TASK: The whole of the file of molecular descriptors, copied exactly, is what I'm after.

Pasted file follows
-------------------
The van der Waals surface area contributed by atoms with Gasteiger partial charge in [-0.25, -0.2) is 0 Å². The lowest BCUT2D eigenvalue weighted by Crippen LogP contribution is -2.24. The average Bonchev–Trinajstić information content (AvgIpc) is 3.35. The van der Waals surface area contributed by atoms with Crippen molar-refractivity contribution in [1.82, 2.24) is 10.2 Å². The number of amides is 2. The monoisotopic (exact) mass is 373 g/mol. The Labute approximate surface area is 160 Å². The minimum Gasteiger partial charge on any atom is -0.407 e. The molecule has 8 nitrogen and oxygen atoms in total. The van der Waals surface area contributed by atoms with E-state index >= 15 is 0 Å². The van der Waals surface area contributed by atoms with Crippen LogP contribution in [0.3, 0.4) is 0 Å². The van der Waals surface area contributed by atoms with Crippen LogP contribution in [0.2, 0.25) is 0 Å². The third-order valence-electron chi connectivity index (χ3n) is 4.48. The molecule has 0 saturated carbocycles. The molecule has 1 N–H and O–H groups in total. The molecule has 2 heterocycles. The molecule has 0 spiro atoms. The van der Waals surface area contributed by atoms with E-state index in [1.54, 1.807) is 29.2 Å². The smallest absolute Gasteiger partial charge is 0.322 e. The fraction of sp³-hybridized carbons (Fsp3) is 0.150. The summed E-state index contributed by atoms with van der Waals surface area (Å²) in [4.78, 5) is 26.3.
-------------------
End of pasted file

The van der Waals surface area contributed by atoms with Gasteiger partial charge in [-0.25, -0.2) is 0 Å². The lowest BCUT2D eigenvalue weighted by Crippen LogP contribution is -2.24. The average Bonchev–Trinajstić information content (AvgIpc) is 3.35. The van der Waals surface area contributed by atoms with Crippen molar-refractivity contribution in [1.82, 2.24) is 10.2 Å². The number of amides is 2. The monoisotopic (exact) mass is 373 g/mol. The Labute approximate surface area is 160 Å². The minimum Gasteiger partial charge on any atom is -0.407 e. The molecule has 8 nitrogen and oxygen atoms in total. The van der Waals surface area contributed by atoms with E-state index >= 15 is 0 Å². The van der Waals surface area contributed by atoms with Crippen LogP contribution in [0.3, 0.4) is 0 Å². The van der Waals surface area contributed by atoms with Crippen LogP contribution in [0.2, 0.25) is 0 Å². The third-order valence-electron chi connectivity index (χ3n) is 4.48. The molecule has 0 saturated carbocycles. The molecule has 1 N–H and O–H groups in total. The molecule has 2 heterocycles. The molecule has 0 spiro atoms. The van der Waals surface area contributed by atoms with E-state index in [1.54, 1.807) is 29.2 Å². The smallest absolute Gasteiger partial charge is 0.322 e. The fraction of sp³-hybridized carbons (Fsp3) is 0.150. The summed E-state index contributed by atoms with van der Waals surface area (Å²) in [4.78, 5) is 26.3.